Common and discriminant features of vulnerable and grandiose narcissism from the perspective of self-conscious emotions and anger

2017-07-16
Akıncı, İrem
Gençöz, Tülin
Despite its rich theoretical and empirical background, narcissism has remained as a complex construct to define. In the literature, it was mainly depicted in two forms, namely grandiose and vulnerable narcissism (Wink, 1991). Studies mostly indicated that these two constructs diverged in many aspects (Miller et al., 2011). However, factors resulting in these two images of narcissism has not been not well defined. Thus, this study aimed to understand vulnerable and grandiose narcissism from the perspective of self-conscious emotions and anger. The results of the regression analyses, conducted with 559 adult participants revealed that after controlling for the variance accounted for by age and gender; both vulnerable and grandiose narcissism were positively associated with trait anger and externalized anger; and though pride was the third common feature while grandiose narcissism revealed a positive association with pride, vulnerable narcissism had a negative association with this self-conscious emotion. Other than these features, vulnerable narcissism was positively associated with shame and internalized anger, whereas grandiose narcissism revealed insignificant associations with these emotions. The findings revealed some distinguishing patterns as well as common grounds between two subtypes of narcissistic character styles. Clinical implications, suggestions for future studies, and limitations were discussed in the light of the current literature.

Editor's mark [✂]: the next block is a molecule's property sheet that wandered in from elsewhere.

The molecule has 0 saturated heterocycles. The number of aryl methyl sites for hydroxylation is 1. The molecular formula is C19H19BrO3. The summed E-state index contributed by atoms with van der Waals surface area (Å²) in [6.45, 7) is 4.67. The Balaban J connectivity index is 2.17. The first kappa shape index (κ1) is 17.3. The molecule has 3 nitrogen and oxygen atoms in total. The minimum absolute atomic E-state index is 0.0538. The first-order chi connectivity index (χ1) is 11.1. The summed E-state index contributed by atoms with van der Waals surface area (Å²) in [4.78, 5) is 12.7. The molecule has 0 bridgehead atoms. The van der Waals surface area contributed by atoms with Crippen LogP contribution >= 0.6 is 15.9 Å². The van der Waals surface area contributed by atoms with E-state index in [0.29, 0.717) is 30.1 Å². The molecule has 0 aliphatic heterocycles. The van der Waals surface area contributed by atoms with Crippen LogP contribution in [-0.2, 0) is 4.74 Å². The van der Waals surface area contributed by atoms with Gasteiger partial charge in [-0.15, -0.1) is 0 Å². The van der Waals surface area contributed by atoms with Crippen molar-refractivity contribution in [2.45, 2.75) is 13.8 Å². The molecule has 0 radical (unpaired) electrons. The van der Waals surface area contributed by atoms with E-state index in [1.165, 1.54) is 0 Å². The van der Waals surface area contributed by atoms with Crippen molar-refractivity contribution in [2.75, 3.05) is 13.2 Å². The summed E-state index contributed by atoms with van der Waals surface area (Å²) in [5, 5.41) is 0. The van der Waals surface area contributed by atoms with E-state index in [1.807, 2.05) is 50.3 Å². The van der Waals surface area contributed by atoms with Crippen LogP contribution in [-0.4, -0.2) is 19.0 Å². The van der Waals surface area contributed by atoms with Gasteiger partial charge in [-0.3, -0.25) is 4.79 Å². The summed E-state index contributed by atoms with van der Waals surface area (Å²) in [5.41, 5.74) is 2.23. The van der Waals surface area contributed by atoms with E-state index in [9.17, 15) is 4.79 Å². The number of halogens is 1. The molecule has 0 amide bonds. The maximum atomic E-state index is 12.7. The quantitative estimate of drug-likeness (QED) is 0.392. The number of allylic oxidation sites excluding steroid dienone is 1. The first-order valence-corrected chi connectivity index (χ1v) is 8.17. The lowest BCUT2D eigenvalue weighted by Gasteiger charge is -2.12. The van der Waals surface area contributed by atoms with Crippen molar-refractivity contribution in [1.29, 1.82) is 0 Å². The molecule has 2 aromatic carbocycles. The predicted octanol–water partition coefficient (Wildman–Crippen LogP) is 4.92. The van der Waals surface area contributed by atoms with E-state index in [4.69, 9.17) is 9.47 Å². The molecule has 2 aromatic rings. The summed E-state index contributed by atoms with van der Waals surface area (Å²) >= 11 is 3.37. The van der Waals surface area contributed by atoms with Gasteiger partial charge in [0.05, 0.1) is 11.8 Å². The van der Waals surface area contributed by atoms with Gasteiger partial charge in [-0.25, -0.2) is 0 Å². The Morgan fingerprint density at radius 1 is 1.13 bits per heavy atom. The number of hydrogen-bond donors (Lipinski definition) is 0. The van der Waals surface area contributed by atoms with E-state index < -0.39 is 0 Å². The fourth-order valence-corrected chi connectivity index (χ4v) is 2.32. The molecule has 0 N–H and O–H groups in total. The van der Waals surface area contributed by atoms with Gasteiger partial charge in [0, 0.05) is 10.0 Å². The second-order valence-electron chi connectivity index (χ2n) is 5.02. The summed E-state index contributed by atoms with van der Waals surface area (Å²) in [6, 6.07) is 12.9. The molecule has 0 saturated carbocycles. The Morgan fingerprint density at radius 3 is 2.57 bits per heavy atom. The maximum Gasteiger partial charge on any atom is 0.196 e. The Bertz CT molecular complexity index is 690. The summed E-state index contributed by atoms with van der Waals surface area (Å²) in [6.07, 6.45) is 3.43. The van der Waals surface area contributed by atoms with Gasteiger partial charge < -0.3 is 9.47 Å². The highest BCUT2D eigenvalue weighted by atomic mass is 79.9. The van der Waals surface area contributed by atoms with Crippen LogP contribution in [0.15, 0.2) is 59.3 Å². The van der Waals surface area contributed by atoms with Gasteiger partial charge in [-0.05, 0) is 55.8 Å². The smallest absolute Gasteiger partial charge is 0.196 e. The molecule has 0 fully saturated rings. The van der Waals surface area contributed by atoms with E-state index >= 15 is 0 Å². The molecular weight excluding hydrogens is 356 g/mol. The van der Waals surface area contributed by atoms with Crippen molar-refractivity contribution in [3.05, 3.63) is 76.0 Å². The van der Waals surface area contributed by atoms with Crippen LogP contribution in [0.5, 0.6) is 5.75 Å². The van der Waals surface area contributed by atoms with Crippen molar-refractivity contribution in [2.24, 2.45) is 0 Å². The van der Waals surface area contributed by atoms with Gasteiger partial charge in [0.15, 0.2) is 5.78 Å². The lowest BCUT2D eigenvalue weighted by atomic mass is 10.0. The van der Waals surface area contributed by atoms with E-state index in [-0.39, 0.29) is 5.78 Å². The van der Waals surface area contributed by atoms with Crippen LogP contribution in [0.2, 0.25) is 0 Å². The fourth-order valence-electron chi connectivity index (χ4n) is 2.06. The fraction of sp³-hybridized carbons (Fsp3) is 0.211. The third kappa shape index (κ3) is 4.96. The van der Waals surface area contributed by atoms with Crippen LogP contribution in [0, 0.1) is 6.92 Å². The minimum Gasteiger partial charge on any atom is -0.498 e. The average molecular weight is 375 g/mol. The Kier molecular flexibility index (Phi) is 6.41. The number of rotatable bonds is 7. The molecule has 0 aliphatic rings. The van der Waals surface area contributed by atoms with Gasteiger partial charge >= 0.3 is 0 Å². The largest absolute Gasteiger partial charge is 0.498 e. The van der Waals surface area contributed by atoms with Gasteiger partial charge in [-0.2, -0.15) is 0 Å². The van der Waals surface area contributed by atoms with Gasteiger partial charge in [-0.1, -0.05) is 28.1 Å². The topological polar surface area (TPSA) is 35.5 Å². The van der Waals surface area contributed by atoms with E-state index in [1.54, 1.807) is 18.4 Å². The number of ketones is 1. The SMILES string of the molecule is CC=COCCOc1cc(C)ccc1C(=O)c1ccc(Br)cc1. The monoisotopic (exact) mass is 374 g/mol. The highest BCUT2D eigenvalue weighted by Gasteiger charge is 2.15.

Citation Formats
İ. Akıncı and T. Gençöz, “Common and discriminant features of vulnerable and grandiose narcissism from the perspective of self-conscious emotions and anger,” Amsterdam, Hollanda, 2017, p. 137, Accessed: 00, 2021. [Online]. Available: https://hdl.handle.net/11511/71363.